Background: The relationship between chronic multisite musculoskeletal pain (CMP) and sleep is complex, where pain can lead to sleeping problems and lack of sleep can intensify the pain perception. Most previous studies relates to adults, but adolescents may also suffer from CMP, and there is a need for more knowledge regarding the relationships between CMP and sleeping problems, stress, anxiety, depression, and health status.

Objectives: To study background factors associated to CMP in first year Swedish high school students.

Methods: First year Swedish high school students (n=296) were invited to complete questionnaires on chronic pain (mannequin with 18 body regions), sleeping problems (Uppsala Sleep Inventory, four items scored from 1–5), stress (ELO questions, scored from 1–5), anxiety and depression (Hospital Anxiety and Depression Scale, scored from 0–21), health status (EQ-5D, scored from 0 to 1, worst to best) and physical activity (International Physical Activity Questionnaire, categorised into low, moderate and high levels). Stress and sleeping items were dichotomized into 1–3 points (best) vs 4–5 points (worst). Individuals scoring at least severe problems (4 points) at one or more sleeping items were classified as having severe sleeping problems. HADS were categorised as non-cases (0–7), possible7–10 and probable cases (11–21 points). Students were grouped as having CMP (pain present in ≥3 regions) or not (no chronic pain or chronic pain in 1–2 regions). Multiple logistic regression analyses (adjusted for sex) with CMP as dependent variable were performed in SPSS, version 24.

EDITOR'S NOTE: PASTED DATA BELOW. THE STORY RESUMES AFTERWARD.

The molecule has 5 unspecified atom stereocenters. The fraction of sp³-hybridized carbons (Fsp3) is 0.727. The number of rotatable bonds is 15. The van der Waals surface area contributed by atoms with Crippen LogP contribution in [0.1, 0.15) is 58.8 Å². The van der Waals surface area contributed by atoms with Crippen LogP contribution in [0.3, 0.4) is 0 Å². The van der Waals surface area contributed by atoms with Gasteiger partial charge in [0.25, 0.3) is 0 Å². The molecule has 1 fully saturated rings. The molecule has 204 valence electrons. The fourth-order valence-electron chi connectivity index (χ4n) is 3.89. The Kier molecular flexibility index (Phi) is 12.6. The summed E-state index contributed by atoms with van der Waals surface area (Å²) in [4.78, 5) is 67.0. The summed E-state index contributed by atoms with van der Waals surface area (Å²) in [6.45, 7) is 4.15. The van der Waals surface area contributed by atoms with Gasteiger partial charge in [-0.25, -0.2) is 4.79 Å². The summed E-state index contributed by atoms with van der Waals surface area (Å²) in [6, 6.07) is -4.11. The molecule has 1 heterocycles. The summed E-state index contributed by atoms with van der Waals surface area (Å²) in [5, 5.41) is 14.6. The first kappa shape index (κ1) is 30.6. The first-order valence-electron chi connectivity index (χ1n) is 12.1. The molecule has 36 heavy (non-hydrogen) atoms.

Results: 254 students (86% of total sample, 87 boys and 167 girls) with a mean age of 16.1 (SD 0.6) years participated in the study. CMP was present in 25 (9.8%) students with no differences between boys and girls (8.0% vs 10.8%; p=0.488). Having CMP was associated with reporting severe sleeping problems (OR 2.49, 95% CI: 1.06 to 5.81, p=0.035) with initiating sleep, maintaining sleep, early morning awakenings and/or not feeling restored after sleep in comparison to the other students. Students with CMP were more likely to be categorised as probable cases for anxiety (OR 3.06, 95% CI: 1.09 to 8.61, p=0.034), but there were no associations for possible cases for anxiety (OR 1.15, 95% CI: 0.38 to 3.51, p=0.800), possible cases (OR 2.03, 95% CI: 0.63 to 6.54), or probable cases for depression (OR 3.35, 95% CI: 0.33 to 33.83). There was a nearly significant association between stress and belonging to the CMP group (OR 2.31, 95% CI: 0.97 to 5.53, p=0.059). A higher self-reported health status was associated to a lower likelihood for CMP (OR 0.04, 95% CI: 0.01 to 0.27, p=0.001). Distribution of physical activity levels of low, moderate and high was not significantly associated to having CMP in comparison with not having it.